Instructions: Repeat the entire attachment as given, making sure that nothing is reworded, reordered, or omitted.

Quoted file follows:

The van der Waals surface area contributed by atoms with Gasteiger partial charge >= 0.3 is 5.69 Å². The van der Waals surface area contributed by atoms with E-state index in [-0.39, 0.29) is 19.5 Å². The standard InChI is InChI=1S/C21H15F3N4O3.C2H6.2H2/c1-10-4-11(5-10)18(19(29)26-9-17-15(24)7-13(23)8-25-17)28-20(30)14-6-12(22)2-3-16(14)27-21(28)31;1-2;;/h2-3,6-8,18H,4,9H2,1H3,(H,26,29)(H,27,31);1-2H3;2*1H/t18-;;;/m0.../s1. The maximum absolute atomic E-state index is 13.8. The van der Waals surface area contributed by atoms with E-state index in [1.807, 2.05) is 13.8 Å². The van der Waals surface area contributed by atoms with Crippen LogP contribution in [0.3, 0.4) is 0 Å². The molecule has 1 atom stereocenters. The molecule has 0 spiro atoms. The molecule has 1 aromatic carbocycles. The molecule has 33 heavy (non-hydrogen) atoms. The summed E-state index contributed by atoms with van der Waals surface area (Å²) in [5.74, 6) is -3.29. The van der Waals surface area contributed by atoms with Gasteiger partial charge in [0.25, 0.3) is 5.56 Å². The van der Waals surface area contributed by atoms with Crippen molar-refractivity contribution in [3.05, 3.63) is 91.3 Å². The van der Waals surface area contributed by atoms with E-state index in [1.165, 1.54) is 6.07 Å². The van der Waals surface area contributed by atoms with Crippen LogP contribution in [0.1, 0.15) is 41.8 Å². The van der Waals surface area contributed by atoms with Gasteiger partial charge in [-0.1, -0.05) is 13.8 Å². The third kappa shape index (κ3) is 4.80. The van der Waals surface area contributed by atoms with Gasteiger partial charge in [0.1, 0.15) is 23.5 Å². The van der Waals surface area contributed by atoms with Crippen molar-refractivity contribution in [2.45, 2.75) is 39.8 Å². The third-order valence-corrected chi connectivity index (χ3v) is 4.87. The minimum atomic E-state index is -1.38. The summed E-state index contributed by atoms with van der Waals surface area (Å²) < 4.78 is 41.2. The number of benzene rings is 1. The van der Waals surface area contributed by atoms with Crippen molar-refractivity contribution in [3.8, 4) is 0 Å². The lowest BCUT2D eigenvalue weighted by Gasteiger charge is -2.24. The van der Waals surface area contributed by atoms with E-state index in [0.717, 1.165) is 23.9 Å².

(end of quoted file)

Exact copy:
The van der Waals surface area contributed by atoms with Gasteiger partial charge >= 0.3 is 5.69 Å². The van der Waals surface area contributed by atoms with E-state index in [-0.39, 0.29) is 19.5 Å². The standard InChI is InChI=1S/C21H15F3N4O3.C2H6.2H2/c1-10-4-11(5-10)18(19(29)26-9-17-15(24)7-13(23)8-25-17)28-20(30)14-6-12(22)2-3-16(14)27-21(28)31;1-2;;/h2-3,6-8,18H,4,9H2,1H3,(H,26,29)(H,27,31);1-2H3;2*1H/t18-;;;/m0.../s1. The maximum absolute atomic E-state index is 13.8. The van der Waals surface area contributed by atoms with E-state index in [1.807, 2.05) is 13.8 Å². The van der Waals surface area contributed by atoms with Crippen LogP contribution in [0.3, 0.4) is 0 Å². The molecule has 1 atom stereocenters. The molecule has 0 spiro atoms. The molecule has 1 aromatic carbocycles. The molecule has 33 heavy (non-hydrogen) atoms. The summed E-state index contributed by atoms with van der Waals surface area (Å²) in [5.74, 6) is -3.29. The van der Waals surface area contributed by atoms with Gasteiger partial charge in [0.25, 0.3) is 5.56 Å². The van der Waals surface area contributed by atoms with Crippen molar-refractivity contribution in [3.05, 3.63) is 91.3 Å². The van der Waals surface area contributed by atoms with E-state index in [1.165, 1.54) is 6.07 Å². The van der Waals surface area contributed by atoms with Crippen LogP contribution in [0.1, 0.15) is 41.8 Å². The van der Waals surface area contributed by atoms with Gasteiger partial charge in [-0.1, -0.05) is 13.8 Å². The third kappa shape index (κ3) is 4.80. The van der Waals surface area contributed by atoms with Gasteiger partial charge in [0.1, 0.15) is 23.5 Å². The van der Waals surface area contributed by atoms with Crippen molar-refractivity contribution in [2.45, 2.75) is 39.8 Å². The third-order valence-corrected chi connectivity index (χ3v) is 4.87. The minimum atomic E-state index is -1.38. The summed E-state index contributed by atoms with van der Waals surface area (Å²) < 4.78 is 41.2. The number of benzene rings is 1. The van der Waals surface area contributed by atoms with Crippen molar-refractivity contribution in [3.8, 4) is 0 Å². The lowest BCUT2D eigenvalue weighted by Gasteiger charge is -2.24. The van der Waals surface area contributed by atoms with E-state index in [0.717, 1.165) is 23.9 Å².